A stroke is a serious life-threatening medical condition that happens when the blood supply to part of the brain is cut off.
Strokes are a medical emergency and urgent treatment is essential.
The sooner a person receives treatment for a stroke, the less damage is likely to happen.
If you suspect that you or someone else is having a stroke, phone 999 immediately and ask for an ambulance.
Symptoms of a stroke
The main symptoms of stroke can be remembered with the word FAST:
- Face – the face may have dropped on 1 side, the person may not be able to smile, or their mouth or eye may have dropped.
- Arms – the person with suspected stroke may not be able to lift both arms and keep them there because of weakness or numbness in 1 arm.
- Speech – their speech may be slurred or garbled, or the person may not be able to talk at all despite appearing to be awake; they may also have problems understanding what you're saying to them.
- Time – it's time to dial 999 immediately if you see any of these signs or symptoms.
Causes of a stroke
Like all organs, the brain needs the oxygen and nutrients provided by blood to function properly.
If the supply of blood is restricted or stopped, brain cells begin to die. This can lead to brain injury, disability and possibly death.
There are 2 main causes of strokes:
- ischaemic – where the blood supply is stopped because of a blood clot, accounting for 85% of all cases
- haemorrhagic – where a weakened blood vessel supplying the brain bursts
There's also a related condition called a transient ischaemic attack (TIA), where the blood supply to the brain is temporarily interrupted.
This causes what's known as a mini-stroke. It can last a few minutes or persist up to 24 hours.
TIAs should be treated urgently, as they're often a warning sign you're at risk of having a full stroke in the near future.
Get medical advice as soon as possible, even if your symptoms get better.
Certain conditions increase the risk of having a stroke, including:
- high blood pressure (hypertension)
- high cholesterol
- irregular heart beats (atrial fibrillation)
Treating a stroke
Treatment depends on the type of stroke you have, including which part of the brain was affected and what caused it.
Strokes are usually treated with medicine. This includes medicines to prevent and dissolve blood clots, reduce blood pressure and reduce cholesterol levels.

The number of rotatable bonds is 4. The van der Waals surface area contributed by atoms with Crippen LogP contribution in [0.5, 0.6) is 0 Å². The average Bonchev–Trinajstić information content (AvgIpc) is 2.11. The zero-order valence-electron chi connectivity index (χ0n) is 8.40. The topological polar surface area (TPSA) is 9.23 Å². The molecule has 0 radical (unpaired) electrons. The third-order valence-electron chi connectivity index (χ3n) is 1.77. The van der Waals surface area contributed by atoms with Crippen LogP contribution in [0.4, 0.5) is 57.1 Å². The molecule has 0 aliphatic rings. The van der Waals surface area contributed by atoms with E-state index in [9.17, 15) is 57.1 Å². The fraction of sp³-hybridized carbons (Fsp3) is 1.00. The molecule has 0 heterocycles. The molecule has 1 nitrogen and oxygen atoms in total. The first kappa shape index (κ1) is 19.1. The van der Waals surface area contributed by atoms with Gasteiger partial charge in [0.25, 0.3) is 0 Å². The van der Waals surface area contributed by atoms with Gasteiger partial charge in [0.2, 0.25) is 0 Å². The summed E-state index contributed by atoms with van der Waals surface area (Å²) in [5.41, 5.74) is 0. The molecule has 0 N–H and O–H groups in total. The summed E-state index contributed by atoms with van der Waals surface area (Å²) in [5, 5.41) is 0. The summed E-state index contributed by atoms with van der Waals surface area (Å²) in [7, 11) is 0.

In some cases, procedures may be required to remove blood clots. Surgery may also be needed to treat brain swelling and reduce the risk of further bleeding if this was the cause of your stroke.
Recovering from a stroke
People who survive a stroke are often left with long-term problems caused by injury to their brain.
Some people need a long period of rehabilitation before they can recover their former independence, while many never fully recover and need ongoing support after their stroke.
Local authorities should provide free reablement services for anyone assessed as needing them. These services help the person recovering from a stroke learn or relearn the skills they need to live at home independently.
Some people will continue to need some form of care or help with their daily activities.
For example, a care worker may come to the person's home to help with washing and dressing, or to provide companionship.
If you're recovering from a stroke or caring for someone who is, you may find the social care and support guide useful.
It's written for people with care and support needs, as well as their carers and relatives.
Preventing a stroke
You can significantly reduce your risk of having a stroke if you:
- eat well
- take regular exercise
- follow alcohol advice (not drinking more than 14 units a week)
- quit smoking
If you have a condition that increases your risk of a stroke, it's important to manage it effectively. For example, taking medicine you've been prescribed to lower high blood pressure or cholesterol levels.
If you've had a stroke or TIA in the past, these measures are particularly important because your risk of having another stroke is greatly increased.
Stroke in children
Stroke does not just affect adults. Every year around 400 children in the UK have a stroke, according to the Stroke Association.
Read more about childhood stroke on the Stroke Association website
Social care and support guide
The social care and support guide explains your options and where you can get support if you:
- need help with day-to-day living because of illness or disability
- care for someone regularly because they're ill, elderly or disabled (including family members)
Page last reviewed: 13 September 2022
Next review due: 13 September 2025